A Parents’ Guide to A Levels

September 2, 2022

As your child approaches their final years at school, they will need to think about what they want to do when they grow up and the route that they will take. They will have the option to complete an apprenticeship, A levels and/or BTECs. For those interested in working with children, Childcare Courses & Apprenticeships are a good place to start.

Most students go on to study A Levels which are exam based in comparison. They offer a gateway to university and are usually two years long. If you would like to learn more about what A levels are, we have a brief guide for parents below.

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What Are A Levels?

A levels are a form of qualification that children can study at college/sixth form. They are a jump up from their GCSEs and are level 3 qualifications. Usually, it is advised for students to pick up 4 A levels as 3 are usually needed to get into university and an additional award offers a contingency if anything were to happen.

What Will My Child Need to Achieve at A Level to Get Into University?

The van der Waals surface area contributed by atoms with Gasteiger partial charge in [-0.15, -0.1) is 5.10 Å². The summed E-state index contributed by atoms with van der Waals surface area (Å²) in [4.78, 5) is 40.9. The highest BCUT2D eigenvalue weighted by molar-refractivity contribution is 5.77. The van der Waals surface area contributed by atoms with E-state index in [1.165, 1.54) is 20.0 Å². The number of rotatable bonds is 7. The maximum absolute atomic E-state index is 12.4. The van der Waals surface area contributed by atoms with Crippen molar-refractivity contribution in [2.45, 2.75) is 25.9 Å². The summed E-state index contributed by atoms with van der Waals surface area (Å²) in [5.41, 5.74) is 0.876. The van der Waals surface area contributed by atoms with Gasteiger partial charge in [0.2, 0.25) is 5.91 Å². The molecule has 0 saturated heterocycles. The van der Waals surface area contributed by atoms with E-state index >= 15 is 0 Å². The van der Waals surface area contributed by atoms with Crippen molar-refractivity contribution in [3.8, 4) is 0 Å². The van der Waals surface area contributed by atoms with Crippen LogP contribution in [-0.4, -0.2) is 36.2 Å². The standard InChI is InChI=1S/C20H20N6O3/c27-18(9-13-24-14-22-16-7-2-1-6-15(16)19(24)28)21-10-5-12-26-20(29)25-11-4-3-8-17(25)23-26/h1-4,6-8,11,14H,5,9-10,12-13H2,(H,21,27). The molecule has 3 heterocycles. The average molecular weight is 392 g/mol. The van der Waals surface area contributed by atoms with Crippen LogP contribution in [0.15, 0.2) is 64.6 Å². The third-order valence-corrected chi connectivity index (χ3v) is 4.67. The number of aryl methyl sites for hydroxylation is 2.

This is completely dependent on their university of choice as universities and the courses that are offered by each differ in their criteria. Some courses are even selective with the A Level qualifications that they will accept. For example, for pharmacy and medicine courses 2 science A levels and a Maths A level are often compulsory.

How Do A Levels Differ to GCSEs?

A levels require more application from students and independent study. As there is a lot of content to cover to help prep students for university and the world of work, they must spend at least between 14 and 16 hours per week studying outside of lesson time. They will also have fewer scheduled study sessions in comparison to when they did their GCSEs. For a full time student this is 21 hours per week which gives them ample time to carry out further study.

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